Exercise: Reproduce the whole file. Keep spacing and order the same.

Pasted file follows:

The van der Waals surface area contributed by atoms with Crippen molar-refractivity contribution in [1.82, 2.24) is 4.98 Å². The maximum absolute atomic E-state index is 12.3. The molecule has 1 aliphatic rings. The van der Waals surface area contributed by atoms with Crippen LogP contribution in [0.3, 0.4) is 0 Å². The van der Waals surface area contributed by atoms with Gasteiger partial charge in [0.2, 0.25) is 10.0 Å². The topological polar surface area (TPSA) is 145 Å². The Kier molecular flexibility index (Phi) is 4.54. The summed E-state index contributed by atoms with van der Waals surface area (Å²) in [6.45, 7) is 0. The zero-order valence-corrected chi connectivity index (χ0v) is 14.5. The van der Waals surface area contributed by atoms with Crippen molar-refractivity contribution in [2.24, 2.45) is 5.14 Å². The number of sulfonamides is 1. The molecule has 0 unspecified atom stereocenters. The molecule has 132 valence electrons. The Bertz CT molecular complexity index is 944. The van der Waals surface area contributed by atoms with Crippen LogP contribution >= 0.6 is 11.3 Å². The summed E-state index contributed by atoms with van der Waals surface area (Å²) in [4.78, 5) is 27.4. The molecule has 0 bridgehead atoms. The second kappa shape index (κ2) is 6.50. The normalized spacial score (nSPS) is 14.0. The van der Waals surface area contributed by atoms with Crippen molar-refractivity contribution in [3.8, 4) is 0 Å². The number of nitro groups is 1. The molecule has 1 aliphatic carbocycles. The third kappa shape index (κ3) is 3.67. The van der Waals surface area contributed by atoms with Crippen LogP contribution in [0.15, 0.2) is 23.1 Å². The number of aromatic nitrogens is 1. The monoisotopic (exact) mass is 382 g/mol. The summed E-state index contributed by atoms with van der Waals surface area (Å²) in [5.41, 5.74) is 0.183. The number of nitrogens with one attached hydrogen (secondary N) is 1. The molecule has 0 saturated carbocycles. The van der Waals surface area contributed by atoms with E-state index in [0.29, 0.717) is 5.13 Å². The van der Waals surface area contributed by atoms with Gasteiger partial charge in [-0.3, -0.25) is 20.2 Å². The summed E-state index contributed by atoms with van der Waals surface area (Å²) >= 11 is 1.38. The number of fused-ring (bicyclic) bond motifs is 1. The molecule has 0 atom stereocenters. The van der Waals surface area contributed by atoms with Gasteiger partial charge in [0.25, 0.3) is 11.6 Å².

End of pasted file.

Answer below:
The van der Waals surface area contributed by atoms with Crippen molar-refractivity contribution in [1.82, 2.24) is 4.98 Å². The maximum absolute atomic E-state index is 12.3. The molecule has 1 aliphatic rings. The van der Waals surface area contributed by atoms with Crippen LogP contribution in [0.3, 0.4) is 0 Å². The van der Waals surface area contributed by atoms with Gasteiger partial charge in [0.2, 0.25) is 10.0 Å². The topological polar surface area (TPSA) is 145 Å². The Kier molecular flexibility index (Phi) is 4.54. The summed E-state index contributed by atoms with van der Waals surface area (Å²) in [6.45, 7) is 0. The zero-order valence-corrected chi connectivity index (χ0v) is 14.5. The van der Waals surface area contributed by atoms with Crippen molar-refractivity contribution in [2.24, 2.45) is 5.14 Å². The number of sulfonamides is 1. The molecule has 0 unspecified atom stereocenters. The molecule has 132 valence electrons. The Bertz CT molecular complexity index is 944. The van der Waals surface area contributed by atoms with Crippen LogP contribution >= 0.6 is 11.3 Å². The summed E-state index contributed by atoms with van der Waals surface area (Å²) in [4.78, 5) is 27.4. The molecule has 0 bridgehead atoms. The second kappa shape index (κ2) is 6.50. The normalized spacial score (nSPS) is 14.0. The van der Waals surface area contributed by atoms with Crippen molar-refractivity contribution in [3.8, 4) is 0 Å². The number of nitro groups is 1. The molecule has 1 aliphatic carbocycles. The third kappa shape index (κ3) is 3.67. The van der Waals surface area contributed by atoms with Crippen LogP contribution in [0.15, 0.2) is 23.1 Å². The number of aromatic nitrogens is 1. The monoisotopic (exact) mass is 382 g/mol. The summed E-state index contributed by atoms with van der Waals surface area (Å²) in [5.41, 5.74) is 0.183. The number of nitrogens with one attached hydrogen (secondary N) is 1. The molecule has 0 saturated carbocycles. The van der Waals surface area contributed by atoms with E-state index in [0.29, 0.717) is 5.13 Å². The van der Waals surface area contributed by atoms with Gasteiger partial charge in [-0.3, -0.25) is 20.2 Å². The summed E-state index contributed by atoms with van der Waals surface area (Å²) >= 11 is 1.38. The number of fused-ring (bicyclic) bond motifs is 1. The molecule has 0 atom stereocenters. The van der Waals surface area contributed by atoms with Gasteiger partial charge in [0.25, 0.3) is 11.6 Å².